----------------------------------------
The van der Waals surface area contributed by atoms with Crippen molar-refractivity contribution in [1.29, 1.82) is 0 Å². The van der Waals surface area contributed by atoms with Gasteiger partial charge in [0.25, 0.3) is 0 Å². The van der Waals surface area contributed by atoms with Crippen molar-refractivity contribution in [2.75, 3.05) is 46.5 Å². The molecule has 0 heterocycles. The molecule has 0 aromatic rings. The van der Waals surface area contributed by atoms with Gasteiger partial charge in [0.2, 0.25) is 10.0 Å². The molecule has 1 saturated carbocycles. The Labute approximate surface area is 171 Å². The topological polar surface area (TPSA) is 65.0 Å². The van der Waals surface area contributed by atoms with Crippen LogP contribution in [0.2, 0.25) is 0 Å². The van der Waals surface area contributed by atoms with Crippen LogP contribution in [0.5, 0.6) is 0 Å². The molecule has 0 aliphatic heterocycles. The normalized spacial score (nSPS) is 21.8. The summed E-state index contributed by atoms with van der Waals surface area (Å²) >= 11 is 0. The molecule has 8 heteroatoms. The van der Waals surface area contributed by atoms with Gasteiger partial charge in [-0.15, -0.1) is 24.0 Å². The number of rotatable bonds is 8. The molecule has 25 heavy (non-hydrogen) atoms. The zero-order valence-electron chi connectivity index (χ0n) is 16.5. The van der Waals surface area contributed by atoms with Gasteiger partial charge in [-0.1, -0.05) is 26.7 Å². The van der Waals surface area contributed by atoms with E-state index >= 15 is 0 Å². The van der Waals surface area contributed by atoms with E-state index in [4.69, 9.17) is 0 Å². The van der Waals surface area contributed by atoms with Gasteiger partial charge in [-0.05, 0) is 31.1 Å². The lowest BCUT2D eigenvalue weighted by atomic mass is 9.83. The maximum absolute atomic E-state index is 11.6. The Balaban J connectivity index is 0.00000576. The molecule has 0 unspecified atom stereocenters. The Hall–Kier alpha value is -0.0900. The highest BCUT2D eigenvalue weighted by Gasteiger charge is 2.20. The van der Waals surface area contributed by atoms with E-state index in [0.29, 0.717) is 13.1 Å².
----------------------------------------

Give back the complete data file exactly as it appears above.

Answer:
The van der Waals surface area contributed by atoms with Crippen molar-refractivity contribution in [1.29, 1.82) is 0 Å². The van der Waals surface area contributed by atoms with Gasteiger partial charge in [0.25, 0.3) is 0 Å². The van der Waals surface area contributed by atoms with Crippen molar-refractivity contribution in [2.75, 3.05) is 46.5 Å². The molecule has 0 heterocycles. The molecule has 0 aromatic rings. The van der Waals surface area contributed by atoms with Gasteiger partial charge in [0.2, 0.25) is 10.0 Å². The molecule has 1 saturated carbocycles. The Labute approximate surface area is 171 Å². The topological polar surface area (TPSA) is 65.0 Å². The van der Waals surface area contributed by atoms with Crippen LogP contribution in [0.2, 0.25) is 0 Å². The van der Waals surface area contributed by atoms with Crippen LogP contribution in [0.5, 0.6) is 0 Å². The molecule has 0 aliphatic heterocycles. The normalized spacial score (nSPS) is 21.8. The summed E-state index contributed by atoms with van der Waals surface area (Å²) >= 11 is 0. The molecule has 8 heteroatoms. The van der Waals surface area contributed by atoms with Gasteiger partial charge in [-0.15, -0.1) is 24.0 Å². The number of rotatable bonds is 8. The molecule has 25 heavy (non-hydrogen) atoms. The zero-order valence-electron chi connectivity index (χ0n) is 16.5. The van der Waals surface area contributed by atoms with Gasteiger partial charge in [-0.1, -0.05) is 26.7 Å². The van der Waals surface area contributed by atoms with E-state index >= 15 is 0 Å². The van der Waals surface area contributed by atoms with E-state index in [4.69, 9.17) is 0 Å². The van der Waals surface area contributed by atoms with Gasteiger partial charge in [-0.05, 0) is 31.1 Å². The lowest BCUT2D eigenvalue weighted by atomic mass is 9.83. The maximum absolute atomic E-state index is 11.6. The Balaban J connectivity index is 0.00000576. The molecule has 0 unspecified atom stereocenters. The Hall–Kier alpha value is -0.0900. The highest BCUT2D eigenvalue weighted by Gasteiger charge is 2.20. The van der Waals surface area contributed by atoms with E-state index in [0.29, 0.717) is 13.1 Å².